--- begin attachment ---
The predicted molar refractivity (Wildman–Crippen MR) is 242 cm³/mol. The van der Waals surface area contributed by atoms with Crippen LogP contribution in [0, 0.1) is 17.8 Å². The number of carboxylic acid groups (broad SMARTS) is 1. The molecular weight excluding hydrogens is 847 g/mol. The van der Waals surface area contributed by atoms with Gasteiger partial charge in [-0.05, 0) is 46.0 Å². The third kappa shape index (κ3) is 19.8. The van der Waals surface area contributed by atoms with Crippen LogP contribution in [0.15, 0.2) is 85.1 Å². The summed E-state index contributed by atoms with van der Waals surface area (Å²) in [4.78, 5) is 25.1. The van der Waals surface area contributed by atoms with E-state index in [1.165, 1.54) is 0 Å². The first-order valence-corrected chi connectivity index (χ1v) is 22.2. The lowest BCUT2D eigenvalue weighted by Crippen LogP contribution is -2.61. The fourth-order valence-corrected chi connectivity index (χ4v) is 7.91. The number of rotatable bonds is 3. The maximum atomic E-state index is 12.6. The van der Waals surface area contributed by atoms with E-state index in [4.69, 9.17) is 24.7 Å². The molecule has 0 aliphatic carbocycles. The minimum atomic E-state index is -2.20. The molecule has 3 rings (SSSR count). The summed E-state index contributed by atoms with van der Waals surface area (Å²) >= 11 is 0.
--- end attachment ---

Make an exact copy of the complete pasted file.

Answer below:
The predicted molar refractivity (Wildman–Crippen MR) is 242 cm³/mol. The van der Waals surface area contributed by atoms with Crippen LogP contribution in [0, 0.1) is 17.8 Å². The number of carboxylic acid groups (broad SMARTS) is 1. The molecular weight excluding hydrogens is 847 g/mol. The van der Waals surface area contributed by atoms with Gasteiger partial charge in [-0.05, 0) is 46.0 Å². The third kappa shape index (κ3) is 19.8. The van der Waals surface area contributed by atoms with Crippen LogP contribution in [0.15, 0.2) is 85.1 Å². The summed E-state index contributed by atoms with van der Waals surface area (Å²) in [4.78, 5) is 25.1. The van der Waals surface area contributed by atoms with E-state index in [1.165, 1.54) is 0 Å². The first-order valence-corrected chi connectivity index (χ1v) is 22.2. The lowest BCUT2D eigenvalue weighted by Crippen LogP contribution is -2.61. The fourth-order valence-corrected chi connectivity index (χ4v) is 7.91. The number of rotatable bonds is 3. The maximum atomic E-state index is 12.6. The van der Waals surface area contributed by atoms with E-state index in [4.69, 9.17) is 24.7 Å². The molecule has 0 aliphatic carbocycles. The minimum atomic E-state index is -2.20. The molecule has 3 rings (SSSR count). The summed E-state index contributed by atoms with van der Waals surface area (Å²) >= 11 is 0.